By Katrina Montgomery
By Kathleen Vanesian
By Monica Alonzo
By Benjamin Leatherman
By Robrt L. Pela
By Katrina Montgomery
By Robrt L. Pela
By Kathleen Vanesian
New York painter Donald Sultan long ago abandoned the tried-and-true tools and materials customarily associated with an artist.
Eschewing canvas, Sultan instead opts for heavy-duty Masonite topped with cheap, run-of-the-mill linoleum tiles -- the kind seen on the floors of old cafeterias and kitchens -- as a base for his imagery. In lieu of brushes, he wields a trowel, blowtorch and belt sander. He's also traded in oil and acrylic paints (not to mention a stock painting palette) for roofing tar (a.k.a. butyl rubber), plaster, spackle and occasionally latex house paint, which he spreads on his impossibly heavy "canvases," then buffs, scrubs, rubs and/or drips with industrial solvent to achieve his now-famous painterly effects.
The unexpected product of this Home Depot-meets-Winslow Homer approach to process and subject can be seen in "Donald Sultan: In the Still-Life Tradition," on display at the Scottsdale Museum of Contemporary Art until September 9. SMOCA is the last stop for "Still-Life Tradition," which originated at the Memphis Brooks Museum of Art in Memphis, Tennessee, and has made the rounds of several high-profile venues, including the Corcoran Gallery of Art in Washington, D.C. (where, by the way, the artist's brother, Terrie Sultan, has been curator of contemporary art for more than a decade).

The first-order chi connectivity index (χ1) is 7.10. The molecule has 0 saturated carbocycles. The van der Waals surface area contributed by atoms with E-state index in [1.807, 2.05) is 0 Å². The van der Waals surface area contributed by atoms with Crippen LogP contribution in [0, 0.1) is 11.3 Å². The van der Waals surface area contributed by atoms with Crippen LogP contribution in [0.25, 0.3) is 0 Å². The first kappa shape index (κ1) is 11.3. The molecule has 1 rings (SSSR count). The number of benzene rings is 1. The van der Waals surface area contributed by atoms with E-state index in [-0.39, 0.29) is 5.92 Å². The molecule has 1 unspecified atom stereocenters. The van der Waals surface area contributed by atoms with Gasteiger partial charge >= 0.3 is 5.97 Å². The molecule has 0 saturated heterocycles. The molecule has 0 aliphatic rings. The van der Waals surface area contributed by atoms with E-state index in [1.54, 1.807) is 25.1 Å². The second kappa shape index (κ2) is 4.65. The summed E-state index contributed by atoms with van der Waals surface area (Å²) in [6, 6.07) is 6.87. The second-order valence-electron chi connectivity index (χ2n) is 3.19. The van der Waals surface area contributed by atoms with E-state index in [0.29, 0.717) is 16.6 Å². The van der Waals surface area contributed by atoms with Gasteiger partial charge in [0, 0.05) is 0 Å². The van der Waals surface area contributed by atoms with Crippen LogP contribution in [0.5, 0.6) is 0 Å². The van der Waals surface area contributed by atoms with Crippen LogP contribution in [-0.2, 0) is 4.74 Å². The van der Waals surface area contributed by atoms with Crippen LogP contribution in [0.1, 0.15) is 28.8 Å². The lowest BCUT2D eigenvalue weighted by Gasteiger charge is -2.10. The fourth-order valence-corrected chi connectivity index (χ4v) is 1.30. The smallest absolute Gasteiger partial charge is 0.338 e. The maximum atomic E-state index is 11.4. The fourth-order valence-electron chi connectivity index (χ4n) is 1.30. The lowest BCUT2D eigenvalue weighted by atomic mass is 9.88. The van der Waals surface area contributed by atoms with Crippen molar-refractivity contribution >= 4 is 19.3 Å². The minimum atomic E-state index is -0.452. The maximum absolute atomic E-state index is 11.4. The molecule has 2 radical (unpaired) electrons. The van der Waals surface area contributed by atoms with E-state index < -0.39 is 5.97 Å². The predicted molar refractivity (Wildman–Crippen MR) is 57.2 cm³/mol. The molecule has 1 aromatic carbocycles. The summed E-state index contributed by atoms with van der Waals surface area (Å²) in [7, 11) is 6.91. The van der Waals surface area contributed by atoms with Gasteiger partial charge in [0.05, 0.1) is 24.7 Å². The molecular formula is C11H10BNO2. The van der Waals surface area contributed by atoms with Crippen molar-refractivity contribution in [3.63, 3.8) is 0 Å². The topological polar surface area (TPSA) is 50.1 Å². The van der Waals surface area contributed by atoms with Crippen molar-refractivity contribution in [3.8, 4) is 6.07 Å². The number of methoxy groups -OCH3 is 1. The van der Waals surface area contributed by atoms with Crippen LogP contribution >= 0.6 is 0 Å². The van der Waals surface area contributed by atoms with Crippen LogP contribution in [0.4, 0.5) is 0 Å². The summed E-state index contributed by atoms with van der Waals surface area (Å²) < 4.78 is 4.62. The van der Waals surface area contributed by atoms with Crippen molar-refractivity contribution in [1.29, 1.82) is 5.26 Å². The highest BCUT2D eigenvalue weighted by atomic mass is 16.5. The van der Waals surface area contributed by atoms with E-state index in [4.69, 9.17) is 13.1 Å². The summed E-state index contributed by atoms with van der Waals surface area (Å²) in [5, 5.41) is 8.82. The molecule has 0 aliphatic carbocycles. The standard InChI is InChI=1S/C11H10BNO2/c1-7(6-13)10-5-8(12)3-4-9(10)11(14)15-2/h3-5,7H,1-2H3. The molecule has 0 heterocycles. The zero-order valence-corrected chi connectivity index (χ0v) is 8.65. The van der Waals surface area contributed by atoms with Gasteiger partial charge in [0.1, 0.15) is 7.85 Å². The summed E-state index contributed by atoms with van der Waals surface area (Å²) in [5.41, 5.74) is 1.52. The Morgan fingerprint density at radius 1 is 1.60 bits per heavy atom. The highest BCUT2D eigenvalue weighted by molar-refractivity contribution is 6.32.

Charges of rank nepotism be damned. Sultan's enormous 8-foot-by-8-foot still lifes, churned out during the past 15 years, deserve to have hung in the Corcoran. In fact, they look downright sumptuous in the two cavernous galleries of SMOCA in which they have been simply but effectively installed. Sultan's works featuring an odd but mighty assortment of lemons, oranges, eggs, tomatoes, flowers, vases, buttons and dominoes are lush, enveloping paintings that embody an upending postmodern treatment of subject matter that has been in vogue, in one form or another, since the early Renaissance.